A friendship in letters: The correspondence of Judith Wright and Barbara Blackman

Susan Sheridan

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    1 Citation (Scopus)


    The exchange of letters between the poet Judith Wright and essayist Barbara Blackman extended over 50 years until Wright's death in 2000. It is recorded in a selection of over 300 letters, edited by Bryony Cosgrove, in Portrait of a Friendship (2007). Their correspondence has come to signify their friendship, especially because their circumstances meant that the two women rarely met face to face. The letters are rich with references to the public worlds of art and writing in which they participated (Barbara was married to the eminent painter Charles Blackman), as well as to the domestic terrain that was intensively inhabited by women in the years after the Second World War. Both were cultural activists as well, but while they shared a commitment to the conservation of the natural environment and to Aboriginal culture, Judith threw her energies into political campaigns for conservation and for Aboriginal rights, while Barbara inclined more to Jungian-inspired quietism and educative projects. Their correspondence is unique in that the two creative women were also living with significant physical disabilities: Barbara was blind and Judith deaf. For this reason, their letters prompt reflections on the capacities of certain technologies and social forms of epistolary communication.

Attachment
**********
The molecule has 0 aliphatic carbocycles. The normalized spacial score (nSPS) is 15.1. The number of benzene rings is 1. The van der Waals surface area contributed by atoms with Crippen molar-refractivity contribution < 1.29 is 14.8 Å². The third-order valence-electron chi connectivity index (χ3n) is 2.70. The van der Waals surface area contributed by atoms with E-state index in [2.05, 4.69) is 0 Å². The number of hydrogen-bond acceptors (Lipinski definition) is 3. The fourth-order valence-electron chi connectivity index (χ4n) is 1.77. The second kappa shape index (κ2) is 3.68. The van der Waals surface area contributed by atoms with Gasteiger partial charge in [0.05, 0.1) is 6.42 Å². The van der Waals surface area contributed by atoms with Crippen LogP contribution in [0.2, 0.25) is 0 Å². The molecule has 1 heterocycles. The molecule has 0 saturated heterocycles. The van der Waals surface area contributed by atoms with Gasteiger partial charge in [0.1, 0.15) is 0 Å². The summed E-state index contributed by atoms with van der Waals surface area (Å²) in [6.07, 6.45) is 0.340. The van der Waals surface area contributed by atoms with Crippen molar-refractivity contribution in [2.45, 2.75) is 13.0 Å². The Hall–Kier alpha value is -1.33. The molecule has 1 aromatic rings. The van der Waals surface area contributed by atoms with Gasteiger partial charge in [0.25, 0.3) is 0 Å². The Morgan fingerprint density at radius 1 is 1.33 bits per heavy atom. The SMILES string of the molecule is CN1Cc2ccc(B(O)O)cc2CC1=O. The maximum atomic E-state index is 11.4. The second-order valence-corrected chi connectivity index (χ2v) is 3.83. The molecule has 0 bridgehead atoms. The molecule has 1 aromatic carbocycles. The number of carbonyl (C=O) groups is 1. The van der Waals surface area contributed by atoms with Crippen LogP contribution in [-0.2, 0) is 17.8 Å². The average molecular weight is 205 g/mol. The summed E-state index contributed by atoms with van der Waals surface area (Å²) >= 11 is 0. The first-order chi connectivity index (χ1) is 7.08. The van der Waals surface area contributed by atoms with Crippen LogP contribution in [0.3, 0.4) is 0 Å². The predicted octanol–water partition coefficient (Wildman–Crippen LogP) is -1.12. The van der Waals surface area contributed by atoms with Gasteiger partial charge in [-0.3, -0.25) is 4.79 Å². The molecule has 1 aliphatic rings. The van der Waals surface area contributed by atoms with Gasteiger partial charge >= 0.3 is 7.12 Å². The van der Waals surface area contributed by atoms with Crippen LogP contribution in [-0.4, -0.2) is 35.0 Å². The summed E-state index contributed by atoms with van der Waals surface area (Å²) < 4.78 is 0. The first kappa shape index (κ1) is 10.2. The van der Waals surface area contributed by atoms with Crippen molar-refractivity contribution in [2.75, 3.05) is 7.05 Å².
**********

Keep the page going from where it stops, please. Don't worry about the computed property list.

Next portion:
Original languageEnglish
    Pages (from-to)203-217
    Number of pages15
    JournalLife Writing
    Issue number2
    Publication statusPublished - 1 Jun 2011


    • Australian literature
    • correspondence
    • postwar culture
    • women's friendship


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